May, on the other hand, showed why she’s been trying hard to run a Presidential campaign without actually appearing in front of people. Evasive and vague answers to questions and defenses of abysmal policies being literally laughed down. One question which particularly struck me was from the older gentleman who was very upset at the prospect of losing his house to pay for social care. Equally striking that when he was asked about it after the debate he admitted that while he was unhappy with the answer, he’d probably still vote for May. This is the calculation she’s made through this whole election campaign. She knows younger folk won’t vote for her (and – hopefully, from her POV, won’t vote at all) but she’s gambling that older voters won’t NOT vote for her (and will certainly turn out). If either or both of these assumptions turn out to be incorrect, she’ll be in for an abrupt surprise on June 9th. It seems incredible to say but my estimates of the impending Tory majority have dropped from 100+…to 6 points in some recent polls.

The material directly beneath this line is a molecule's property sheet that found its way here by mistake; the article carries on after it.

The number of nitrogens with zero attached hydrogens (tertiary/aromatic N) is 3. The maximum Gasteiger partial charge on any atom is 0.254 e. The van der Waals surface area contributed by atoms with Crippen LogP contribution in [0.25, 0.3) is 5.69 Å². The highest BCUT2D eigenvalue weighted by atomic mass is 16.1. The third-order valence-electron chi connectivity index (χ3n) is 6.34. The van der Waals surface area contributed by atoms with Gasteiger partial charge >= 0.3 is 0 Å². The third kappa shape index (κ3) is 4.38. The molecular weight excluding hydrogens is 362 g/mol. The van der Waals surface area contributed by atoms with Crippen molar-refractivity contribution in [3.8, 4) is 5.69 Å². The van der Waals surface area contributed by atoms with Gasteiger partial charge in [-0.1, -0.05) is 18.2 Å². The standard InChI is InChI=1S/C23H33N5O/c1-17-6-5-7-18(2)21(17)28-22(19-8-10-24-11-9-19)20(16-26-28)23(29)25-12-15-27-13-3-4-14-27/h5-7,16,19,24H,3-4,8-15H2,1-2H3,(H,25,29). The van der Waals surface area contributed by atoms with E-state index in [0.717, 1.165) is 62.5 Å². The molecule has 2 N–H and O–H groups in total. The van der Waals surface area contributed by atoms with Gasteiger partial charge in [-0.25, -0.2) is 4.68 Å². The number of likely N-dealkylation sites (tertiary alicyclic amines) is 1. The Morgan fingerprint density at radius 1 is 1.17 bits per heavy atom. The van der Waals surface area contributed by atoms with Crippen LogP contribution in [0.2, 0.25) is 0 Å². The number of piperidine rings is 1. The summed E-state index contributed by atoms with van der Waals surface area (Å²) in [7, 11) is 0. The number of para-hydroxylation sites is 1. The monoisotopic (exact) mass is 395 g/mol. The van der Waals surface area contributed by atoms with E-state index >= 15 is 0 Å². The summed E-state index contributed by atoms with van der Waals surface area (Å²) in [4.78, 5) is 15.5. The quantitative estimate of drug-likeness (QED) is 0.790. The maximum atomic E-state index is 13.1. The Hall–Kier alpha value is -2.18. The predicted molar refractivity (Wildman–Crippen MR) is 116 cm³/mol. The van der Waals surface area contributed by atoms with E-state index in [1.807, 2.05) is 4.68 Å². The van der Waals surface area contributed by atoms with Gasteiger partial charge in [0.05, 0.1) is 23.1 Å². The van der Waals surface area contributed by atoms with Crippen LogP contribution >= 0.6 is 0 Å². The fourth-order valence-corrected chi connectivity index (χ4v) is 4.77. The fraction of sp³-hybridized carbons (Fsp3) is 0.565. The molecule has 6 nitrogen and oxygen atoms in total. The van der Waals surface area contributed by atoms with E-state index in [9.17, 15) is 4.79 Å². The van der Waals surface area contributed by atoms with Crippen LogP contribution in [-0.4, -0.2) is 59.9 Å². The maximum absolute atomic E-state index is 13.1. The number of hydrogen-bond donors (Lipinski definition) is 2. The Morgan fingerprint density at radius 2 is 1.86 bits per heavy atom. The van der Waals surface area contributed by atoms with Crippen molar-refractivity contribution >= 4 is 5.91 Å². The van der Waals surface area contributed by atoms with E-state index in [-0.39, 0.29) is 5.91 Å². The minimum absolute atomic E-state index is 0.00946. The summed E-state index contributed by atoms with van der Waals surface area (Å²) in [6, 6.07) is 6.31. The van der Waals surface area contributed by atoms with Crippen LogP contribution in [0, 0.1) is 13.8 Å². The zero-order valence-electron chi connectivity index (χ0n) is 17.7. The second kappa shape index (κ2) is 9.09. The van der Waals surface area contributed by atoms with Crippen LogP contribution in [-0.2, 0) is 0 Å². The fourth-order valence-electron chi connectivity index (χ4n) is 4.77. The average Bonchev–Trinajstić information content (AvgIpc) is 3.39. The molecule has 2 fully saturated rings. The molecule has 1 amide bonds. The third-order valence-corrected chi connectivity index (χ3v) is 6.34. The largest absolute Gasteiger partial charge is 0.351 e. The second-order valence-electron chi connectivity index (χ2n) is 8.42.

The whole debate was neatly summed up in a couple of tweets.

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So why my conflict?

I don’t have a Green candidate to vote for in my constituency. Between cost, the inherent unfairness of FPTP with regard to smaller parties and a few other factors, we don’t have a candidate for the area and so my vote is up for grabs.

If I lived in England and couldn’t vote for the GPEW, it’d be a fair no-brainer. I’m actually excited by much of the Labour manifesto. Items like the program of nationalisation, the National Investment Bank, and their previous support for a scheme to look at a Universal Basic Income (though it hasn’t made it into the actual manifesto) are all policies that the Greens and Common Weal support and advocate for.